The ‘whole’ child becomes a ‘whole’ man interested in every side of life, and he is just as absorbed in the causes of American isolation of yore, in the changes of climates, in the discoveries of Christopher Columbus, in the extinction of the bison, in the wheat production of the Middle-West and in the new physical type evolving on the Californian sea board!

Our teaching aims at a science of forming such relationships. Suppose a stream runs at the foot of the child’s home garden—does he know:

(a) Its name, into what river it runs and where it rises and where the main stream reaches the sea?

(b) The rocks and soils through and over which it runs and which will account for the nature of its bed, its meanderings, and whether the water is ‘hard’ and if so, with what elements?

(c) The villages and towns on its banks, their nature, character, trades and raison d’être?

(d) Has he a personal relationship with its water-rats, caddis worms, water-boatmen, sticklebacks, and any and all of its natural inhabitants?

(e) Can he take the rain gauge and calculate how the garden feeds the flow?

All these things are geography and relationships with life and therefore the child’s right as well as his possible duty.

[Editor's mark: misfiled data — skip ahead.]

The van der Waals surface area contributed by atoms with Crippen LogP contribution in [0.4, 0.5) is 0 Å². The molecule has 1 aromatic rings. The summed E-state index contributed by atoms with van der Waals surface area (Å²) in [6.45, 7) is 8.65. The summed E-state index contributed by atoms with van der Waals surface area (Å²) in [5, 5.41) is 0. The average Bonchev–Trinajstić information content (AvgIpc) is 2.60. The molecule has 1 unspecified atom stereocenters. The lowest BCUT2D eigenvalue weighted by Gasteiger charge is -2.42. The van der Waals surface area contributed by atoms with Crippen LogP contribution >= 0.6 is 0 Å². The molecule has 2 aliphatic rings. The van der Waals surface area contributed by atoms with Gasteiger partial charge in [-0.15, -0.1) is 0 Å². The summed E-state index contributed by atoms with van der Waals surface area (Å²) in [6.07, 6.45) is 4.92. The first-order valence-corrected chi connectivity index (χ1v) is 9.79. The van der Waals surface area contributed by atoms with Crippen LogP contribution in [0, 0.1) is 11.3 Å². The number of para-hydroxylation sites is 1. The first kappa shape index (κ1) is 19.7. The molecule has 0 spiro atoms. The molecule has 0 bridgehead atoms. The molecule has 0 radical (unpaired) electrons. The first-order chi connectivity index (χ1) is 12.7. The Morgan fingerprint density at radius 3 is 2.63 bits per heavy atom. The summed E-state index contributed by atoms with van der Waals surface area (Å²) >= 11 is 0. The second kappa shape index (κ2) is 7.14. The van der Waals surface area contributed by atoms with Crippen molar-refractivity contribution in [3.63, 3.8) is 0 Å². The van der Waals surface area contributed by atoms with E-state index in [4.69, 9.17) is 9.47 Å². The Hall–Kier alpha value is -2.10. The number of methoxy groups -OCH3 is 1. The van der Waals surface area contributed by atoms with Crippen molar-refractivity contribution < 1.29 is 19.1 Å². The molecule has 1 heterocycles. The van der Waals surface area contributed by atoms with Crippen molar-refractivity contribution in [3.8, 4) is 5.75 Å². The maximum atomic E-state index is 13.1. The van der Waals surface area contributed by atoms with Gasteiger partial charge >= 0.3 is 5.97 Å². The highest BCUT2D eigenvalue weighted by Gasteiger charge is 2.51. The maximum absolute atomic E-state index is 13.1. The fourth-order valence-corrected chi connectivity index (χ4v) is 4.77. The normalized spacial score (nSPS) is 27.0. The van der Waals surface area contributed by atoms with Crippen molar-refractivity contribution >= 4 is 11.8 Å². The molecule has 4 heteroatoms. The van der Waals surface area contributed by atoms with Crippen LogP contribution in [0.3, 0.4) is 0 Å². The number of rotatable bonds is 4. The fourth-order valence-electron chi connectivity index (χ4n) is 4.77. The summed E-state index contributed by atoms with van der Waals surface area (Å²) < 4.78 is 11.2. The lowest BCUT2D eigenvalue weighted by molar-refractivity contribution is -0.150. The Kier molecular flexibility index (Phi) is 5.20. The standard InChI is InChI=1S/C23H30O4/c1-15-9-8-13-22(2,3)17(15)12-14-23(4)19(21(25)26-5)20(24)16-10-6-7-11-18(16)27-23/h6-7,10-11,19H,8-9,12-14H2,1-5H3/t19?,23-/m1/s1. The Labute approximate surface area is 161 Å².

Once this sort of relationship has been formed it is transferred anywhere; it is an attitude of mind which will accompany the child and the man through life, wander he where he will, and if we have been unable to give that natural thirst for ‘relationships’ its proper satisfaction we have not taught ‘geography’.

First-hand books of exploration and travel will fire the imagination and stimulate the will. This man dared the snows of the Poles, that man tracked the last fossil eggs of the monstrous bird—and the healthy natural child goes off to play at similar deeds of derring do, and grows up with a larger vision than journeying by the 9.15 tube!

By geography we train man to use his environment, and to be a reverent participator in the wonders of creation.

The ‘stay-at-homes’ are more interested in the life around them when they know the story behind their own breakfast table—the prairie wheat, the Danish egg, the New Zealand butter, the Oxford marmalade, the West Indian banana, the Ceylon tea or the Brazilian coffee and the local Farmer Giles’ milk—and to some comes the larger vision and the insistent call of

‘Something lost beyond the ranges,
Something waiting—go and see!’

Editor’s Note: The formatting of the above article was optimized for online viewing. To access a version which is formatted more similarly to the original, and which includes the original page numbers, please click here.

Endnotes for the Editor’s Note

[1] Parents’ Review. (1955). “In Memoriam,” p. 292.

[2] Parents’ Review. (1899). “P.N.E.U. Principles As Illustrated by Teaching,” p. 551.

[3] Royal Geographical Society. (n.d.). Gender inequality and women in geography.